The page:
BYGONE DAYS: Even a local parish priest was unable to halt ‘poteen’ being brewed

In last weekend’s article we looked at still-hunting in the Sperrin Mountains range at the end of the year 1896 and on into 1897 and how the re-appearance of the still-keepers on the borders of Counties Londonderry and Tyrone was not due to want of keen police supervision.

At James McEvoy's farm on the Hilltown Road in Newcastle, Co Down, 1968. Picture courtesy of Northern Ireland Historical Photographical Society Facebook page (https://www.facebook.com/Northern-Ireland-Historical-Photographical-Society-225424414683936)
At James McEvoy's farm on the Hilltown Road in Newcastle, Co Down, 1968. Picture courtesy of Northern Ireland Historical Photographical Society Facebook page (https://www.facebook.com/Northern-Ireland-Historical-Photographical-Society-225424414683936)

Nor was it curtailed by the “zealous condemnation” of parish priest Father Magee of those who aided or abetted the prime movers in the secret manufacture of spirit, and indeed the assistance that he received from “temperance advocates”.

Reflecting on the prevalence of still-keepers in the Sperrin Mountains one newspaper writer commented:“It may easily be supposed that where such each trade is possible the topography of district must be of an extremely wild precipitous character. In choosing their base of operation the still-keepers have two things to consider - (1) The possession of constant flow of water, and (2) security from observation while the spirit is being distilled. It is for that reason that “poteen brewing” obtained to such an extent in the Sperrin Mountains. The Goals [sic] Glen . . . offers all the advantages which the brewers desire. If it were not for the unwelcome attention with which their movements are watched by the constabulary they would, no doubt, do quite a lucrative trade.”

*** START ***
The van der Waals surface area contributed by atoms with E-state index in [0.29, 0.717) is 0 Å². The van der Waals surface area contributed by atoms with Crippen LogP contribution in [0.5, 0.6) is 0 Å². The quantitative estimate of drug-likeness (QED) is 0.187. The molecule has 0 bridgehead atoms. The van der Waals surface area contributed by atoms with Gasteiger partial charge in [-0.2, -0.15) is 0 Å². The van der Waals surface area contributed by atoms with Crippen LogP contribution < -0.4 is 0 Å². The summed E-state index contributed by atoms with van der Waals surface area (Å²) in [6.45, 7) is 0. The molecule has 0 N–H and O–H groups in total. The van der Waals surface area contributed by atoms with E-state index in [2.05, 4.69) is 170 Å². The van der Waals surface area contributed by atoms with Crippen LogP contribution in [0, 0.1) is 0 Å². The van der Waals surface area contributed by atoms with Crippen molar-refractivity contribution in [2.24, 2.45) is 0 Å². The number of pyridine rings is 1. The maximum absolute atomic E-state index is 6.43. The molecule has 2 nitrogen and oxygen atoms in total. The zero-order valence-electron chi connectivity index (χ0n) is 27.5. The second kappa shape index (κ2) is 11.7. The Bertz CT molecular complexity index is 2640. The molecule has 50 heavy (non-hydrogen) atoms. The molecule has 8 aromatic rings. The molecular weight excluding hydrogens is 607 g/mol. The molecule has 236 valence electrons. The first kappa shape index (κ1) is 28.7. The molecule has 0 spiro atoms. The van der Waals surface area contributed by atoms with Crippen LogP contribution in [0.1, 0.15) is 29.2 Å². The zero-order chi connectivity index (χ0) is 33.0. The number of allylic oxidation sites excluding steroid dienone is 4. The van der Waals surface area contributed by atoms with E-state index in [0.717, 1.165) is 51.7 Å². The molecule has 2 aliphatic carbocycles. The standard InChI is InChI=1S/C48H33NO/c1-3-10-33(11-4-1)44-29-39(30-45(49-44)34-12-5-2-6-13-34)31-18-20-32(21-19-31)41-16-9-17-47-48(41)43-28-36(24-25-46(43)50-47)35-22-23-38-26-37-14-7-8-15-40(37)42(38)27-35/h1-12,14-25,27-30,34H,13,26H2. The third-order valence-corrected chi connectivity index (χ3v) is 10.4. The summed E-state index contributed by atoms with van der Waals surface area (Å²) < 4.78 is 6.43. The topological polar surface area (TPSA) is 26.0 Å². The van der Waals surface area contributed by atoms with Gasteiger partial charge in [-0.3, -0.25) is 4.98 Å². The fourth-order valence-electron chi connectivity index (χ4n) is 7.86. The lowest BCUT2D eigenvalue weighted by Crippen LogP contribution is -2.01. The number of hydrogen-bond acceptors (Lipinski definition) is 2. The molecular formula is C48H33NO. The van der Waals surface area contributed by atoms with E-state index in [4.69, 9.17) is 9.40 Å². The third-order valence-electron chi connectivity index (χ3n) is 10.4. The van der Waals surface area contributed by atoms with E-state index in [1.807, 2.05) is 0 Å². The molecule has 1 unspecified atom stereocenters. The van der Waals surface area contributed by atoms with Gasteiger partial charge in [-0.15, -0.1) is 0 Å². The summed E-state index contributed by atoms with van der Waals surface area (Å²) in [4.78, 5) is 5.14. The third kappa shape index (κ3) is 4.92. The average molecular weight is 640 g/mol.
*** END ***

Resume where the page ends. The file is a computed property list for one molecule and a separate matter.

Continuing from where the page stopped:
However, it was noted that the Goles Glen, was “not proof against their friends in uniform”, and consequently there were always on their guard against a sudden dash on their strongholds.

Pictured in November 2001, Charlie and Oonagh Harkin, Harkin Brothers, Donemana, with their champion ram lamb and supreme show champion at Plumbridge Ram Breeders Association annual Blackface show and sale

One amusing incident which had occurred not long previously, had seen the police with a strong suspicion that a big still was about to be started on the Ouske side of the glen, and on a particular night, just when it was thought the brewing operations would be in full swing, a strong party gathered close to the suspected still, and careful precautions having been taken to cut off any retreat of the brewers, the hut was stormed and captured.

The embers of a recent fire were scattered about the place, and everything in and around the still-house made it apparent that the occupiers had made a hurried departure just prior to the arrival of the police. The disappointment of the police can only be imagined.

But as the report remarked: “The birds had flown, and there was nothing to do except destroy the implements used by the brewers.”

Before leaving the scene of “this bloodless battle” the officers strolled quietly around the glen, which was “bathed in all the glories of a beautiful moonlight night”.